4.1. Effectiveness and Comparison of Cooperative Merging Strategy in Mixed Traffic
In this section, we verify the feasibility of the proposed strategy in mixed traffic to ensure cooperative merging through a simulation experiment firstly. Then, the experimental results of this strategy are compared with the simulation results of the conventional strategy under the same experimental settings. There are eight main-road vehicles and four on-ramp vehicles. These on-ramp vehicles start their merging behavior at , , , and seconds, respectively. The experimental results of using the proposed strategy and the conventional strategy in mixed traffic are shown in Figures 7–9, respectively.
Figure 7(a) shows the distance between the merging vehicle and the downstream vehicle of the target merging position and the distance between the merging vehicle and the upstream vehicle of the target merging position. From the figure, we find that the front distance and rear distance of the merging vehicle reach the desired distance at the second. This means that the merging vehicle merges into the main road at this time. Figure 7(b) shows the velocity changes of all vehicles during the merging process. We can find that the velocity changes of the vehicles in the merging process strictly comply with the velocity constraints we designed. This ensures that the merging process will not worsen the traffic on the main road. Through statistics, the vehicles’ average velocity is . This shows that during the merging process, the main-lane LOS remains at level A. From Figure 7(c), we can find that the acceleration of all vehicles is within the constraint range. Under the strategy of this article, all vehicles are successfully merged finally.
In the conventional strategy, the downstream vehicles’ velocities always remain unchanged, and only the velocity of the upstream vehicles changes. These conventional cooperative merging strategies fall into two main categories: main-road upstream vehicles considering velocity constraints and main-road upstream vehicles that have no speed constraints.
Figure 8 shows the experimental results of considering the velocity constraints for main-road upstream cooperative merging vehicles. It can be known from Figure 8(a) that, with the cooperation of upstream vehicles, the distance between vehicles will eventually meet the conditions of merging. Figure 8(b) shows the velocity changes of all vehicles in the process of merging. From the figure, we can see that the downstream vehicles’ velocities remain unchanged from beginning to end. In the process of merging, the acceleration of all vehicles still obeys the constraints, and the result is shown in Figure 8(c). In the end, under the conventional strategy, all merging processes ended at second. All merging vehicles successfully merged into the main road as shown in Figure 8(d).
Figure 9 shows the experimental results of the cooperative merging of main-road upstream vehicles without speed constraints. It can be seen from Figure 9(a) that the vehicles on the main road can successfully adjust the distance between vehicles that satisfy the merging of on-ramp vehicles when the velocity constraints are not considered for main-road upstream vehicles. However, the upstream traffic status of the main road is very much affected by the merging behavior during the merging process of on-ramp vehicles. As shown in Figures 9(b) and 9(c), during the merging process of on-ramp vehicles, main-road upstream vehicles even appear to stop, and the acceleration of all vehicles is within the constraint range. Finally, all the on-ramp vehicles are successfully merged into the main road, as shown in Figure 9(d).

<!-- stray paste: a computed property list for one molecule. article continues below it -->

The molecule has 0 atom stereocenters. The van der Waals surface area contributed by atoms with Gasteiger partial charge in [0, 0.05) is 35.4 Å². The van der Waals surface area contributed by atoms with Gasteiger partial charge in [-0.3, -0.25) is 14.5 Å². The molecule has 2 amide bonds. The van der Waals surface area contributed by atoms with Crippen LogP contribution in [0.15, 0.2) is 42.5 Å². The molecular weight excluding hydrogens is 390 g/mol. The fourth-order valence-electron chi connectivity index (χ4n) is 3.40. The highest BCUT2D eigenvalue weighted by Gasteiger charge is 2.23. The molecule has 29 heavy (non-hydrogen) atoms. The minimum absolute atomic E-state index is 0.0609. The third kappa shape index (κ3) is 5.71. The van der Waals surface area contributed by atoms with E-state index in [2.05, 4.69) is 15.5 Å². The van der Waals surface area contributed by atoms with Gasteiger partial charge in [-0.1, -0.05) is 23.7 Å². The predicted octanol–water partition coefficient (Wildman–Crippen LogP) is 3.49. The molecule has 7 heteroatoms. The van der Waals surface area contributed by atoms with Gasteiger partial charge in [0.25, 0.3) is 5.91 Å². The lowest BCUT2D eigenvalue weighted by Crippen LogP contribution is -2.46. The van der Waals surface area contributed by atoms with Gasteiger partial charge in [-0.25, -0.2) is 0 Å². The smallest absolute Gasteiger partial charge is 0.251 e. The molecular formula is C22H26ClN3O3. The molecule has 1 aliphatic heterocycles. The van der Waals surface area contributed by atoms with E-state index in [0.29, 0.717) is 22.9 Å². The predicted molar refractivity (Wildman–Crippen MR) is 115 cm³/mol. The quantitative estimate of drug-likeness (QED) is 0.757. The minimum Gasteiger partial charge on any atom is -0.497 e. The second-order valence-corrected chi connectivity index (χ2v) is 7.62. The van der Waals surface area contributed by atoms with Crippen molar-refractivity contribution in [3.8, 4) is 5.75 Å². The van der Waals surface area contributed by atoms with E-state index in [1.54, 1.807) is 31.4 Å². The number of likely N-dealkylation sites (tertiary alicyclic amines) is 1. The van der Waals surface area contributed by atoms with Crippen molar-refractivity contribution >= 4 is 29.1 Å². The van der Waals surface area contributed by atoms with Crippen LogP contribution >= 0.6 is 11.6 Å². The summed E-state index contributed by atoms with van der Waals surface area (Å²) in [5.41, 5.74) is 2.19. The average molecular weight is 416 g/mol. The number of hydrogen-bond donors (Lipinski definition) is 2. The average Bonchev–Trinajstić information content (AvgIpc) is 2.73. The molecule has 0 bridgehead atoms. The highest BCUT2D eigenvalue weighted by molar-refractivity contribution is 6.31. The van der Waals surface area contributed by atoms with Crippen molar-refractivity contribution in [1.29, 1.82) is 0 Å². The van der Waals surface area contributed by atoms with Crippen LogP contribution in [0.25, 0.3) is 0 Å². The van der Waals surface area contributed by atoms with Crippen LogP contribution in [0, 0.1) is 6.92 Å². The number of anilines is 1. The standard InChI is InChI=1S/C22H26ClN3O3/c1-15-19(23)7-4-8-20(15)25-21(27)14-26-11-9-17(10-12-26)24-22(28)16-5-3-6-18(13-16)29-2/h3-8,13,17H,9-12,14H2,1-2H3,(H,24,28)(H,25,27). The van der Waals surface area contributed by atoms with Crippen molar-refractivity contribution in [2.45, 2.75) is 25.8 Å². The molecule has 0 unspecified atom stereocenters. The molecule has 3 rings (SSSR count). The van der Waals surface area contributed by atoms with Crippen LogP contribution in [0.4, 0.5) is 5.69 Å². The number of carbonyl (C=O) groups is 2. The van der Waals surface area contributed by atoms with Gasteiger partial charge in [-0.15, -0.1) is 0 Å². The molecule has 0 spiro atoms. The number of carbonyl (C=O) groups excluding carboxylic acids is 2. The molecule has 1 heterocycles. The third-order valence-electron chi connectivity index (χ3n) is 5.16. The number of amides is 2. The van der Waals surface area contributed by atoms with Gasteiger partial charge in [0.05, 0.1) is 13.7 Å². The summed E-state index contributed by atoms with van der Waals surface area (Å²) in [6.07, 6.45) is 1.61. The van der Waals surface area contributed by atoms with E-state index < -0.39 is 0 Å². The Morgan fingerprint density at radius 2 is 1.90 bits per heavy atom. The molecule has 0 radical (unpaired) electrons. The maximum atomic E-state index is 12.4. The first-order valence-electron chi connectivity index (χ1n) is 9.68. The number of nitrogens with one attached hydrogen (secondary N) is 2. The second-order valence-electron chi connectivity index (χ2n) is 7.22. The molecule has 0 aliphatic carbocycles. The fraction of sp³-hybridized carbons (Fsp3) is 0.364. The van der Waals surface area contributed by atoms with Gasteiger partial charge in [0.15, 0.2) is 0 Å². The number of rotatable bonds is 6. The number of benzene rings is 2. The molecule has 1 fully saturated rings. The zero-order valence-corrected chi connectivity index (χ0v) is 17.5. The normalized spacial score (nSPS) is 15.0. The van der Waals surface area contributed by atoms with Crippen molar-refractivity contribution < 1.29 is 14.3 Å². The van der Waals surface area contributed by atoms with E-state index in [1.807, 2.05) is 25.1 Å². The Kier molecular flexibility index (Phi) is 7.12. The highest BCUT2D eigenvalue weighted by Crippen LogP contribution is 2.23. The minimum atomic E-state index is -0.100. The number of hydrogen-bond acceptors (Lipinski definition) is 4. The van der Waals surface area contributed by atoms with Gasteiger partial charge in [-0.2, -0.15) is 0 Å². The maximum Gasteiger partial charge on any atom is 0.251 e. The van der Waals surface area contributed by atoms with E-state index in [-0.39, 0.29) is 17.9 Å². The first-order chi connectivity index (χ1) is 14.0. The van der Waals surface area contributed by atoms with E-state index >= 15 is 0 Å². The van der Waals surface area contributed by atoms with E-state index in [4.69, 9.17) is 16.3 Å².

The data statistics of all experiments are shown in Table 1.
Considering the constraints, in the conventional on-ramp merging strategy, the average velocity of vehicles is , and the corresponding LOS level is A. Although the LOS in the two strategies is A level, the average vehicle velocity in this proposed strategy is significantly higher. When the conventional cooperative merging strategy does not consider the velocity constraints of main-road upstream vehicles, the average velocity of the main-road vehicles is , and the corresponding LOS level is B. Compared with the proposed strategy, when the velocity constraints of main-road upstream vehicles are not considered, the conventional cooperative merging strategy has a very serious adverse impact on the main-road traffic from the merging behavior. Comparing the time required for multivehicle merging under these strategies, we can find that the merging efficiency of the strategy proposed in this paper has increased by . Then, we compared the total fuel consumption of all vehicles in the merging process under different strategies. We find that the proposed strategy in this paper reduces the total fuel consumption by compared to the conventional cooperative merging strategy considering the velocity constraints. By comparison, we found that although the acceleration of the vehicles in the proposed strategy fluctuates more frequently, the cooperation of the proposed strategy takes less time than the conventional strategy considering the constraints of velocity, which makes the fuel consumption of the proposed strategy in the whole cooperative merging process less than the conventional strategy considering the constraints of velocity. Although the conventional cooperative merging strategy does not consider the velocity constraints of main-road upstream vehicles that can make the on-ramp vehicles take less time to complete the merging process and the fuel consumption is reduced, it can amplify the bad impact of the merging behavior on the main-road traffic. When the conventional cooperative merging strategy does not consider the velocity constraints of main-road upstream vehicles, the main-road upstream vehicles will be affected by the merging of on-ramp vehicles, and the LOS level of the main road will be reduced to B. In serious cases, traffic congestion may even occur on the upstream main road.